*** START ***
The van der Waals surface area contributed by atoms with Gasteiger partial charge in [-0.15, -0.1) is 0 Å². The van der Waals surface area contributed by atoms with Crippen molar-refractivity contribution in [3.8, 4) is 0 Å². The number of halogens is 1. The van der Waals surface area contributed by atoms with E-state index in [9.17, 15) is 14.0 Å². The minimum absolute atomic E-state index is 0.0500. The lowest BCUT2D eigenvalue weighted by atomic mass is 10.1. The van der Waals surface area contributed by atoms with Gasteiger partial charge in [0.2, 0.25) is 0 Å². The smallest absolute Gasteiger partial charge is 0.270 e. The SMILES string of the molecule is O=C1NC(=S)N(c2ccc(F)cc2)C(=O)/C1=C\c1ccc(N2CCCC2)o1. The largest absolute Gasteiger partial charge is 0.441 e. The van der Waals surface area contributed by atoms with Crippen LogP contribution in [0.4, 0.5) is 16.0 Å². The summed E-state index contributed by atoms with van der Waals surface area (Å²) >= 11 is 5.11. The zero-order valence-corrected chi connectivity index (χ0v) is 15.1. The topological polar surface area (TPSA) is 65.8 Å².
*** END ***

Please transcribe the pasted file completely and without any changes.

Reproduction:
The van der Waals surface area contributed by atoms with Gasteiger partial charge in [-0.15, -0.1) is 0 Å². The van der Waals surface area contributed by atoms with Crippen molar-refractivity contribution in [3.8, 4) is 0 Å². The number of halogens is 1. The van der Waals surface area contributed by atoms with E-state index in [9.17, 15) is 14.0 Å². The minimum absolute atomic E-state index is 0.0500. The lowest BCUT2D eigenvalue weighted by atomic mass is 10.1. The van der Waals surface area contributed by atoms with Gasteiger partial charge in [0.2, 0.25) is 0 Å². The smallest absolute Gasteiger partial charge is 0.270 e. The SMILES string of the molecule is O=C1NC(=S)N(c2ccc(F)cc2)C(=O)/C1=C\c1ccc(N2CCCC2)o1. The largest absolute Gasteiger partial charge is 0.441 e. The van der Waals surface area contributed by atoms with Crippen LogP contribution in [0.4, 0.5) is 16.0 Å². The summed E-state index contributed by atoms with van der Waals surface area (Å²) >= 11 is 5.11. The zero-order valence-corrected chi connectivity index (χ0v) is 15.1. The topological polar surface area (TPSA) is 65.8 Å².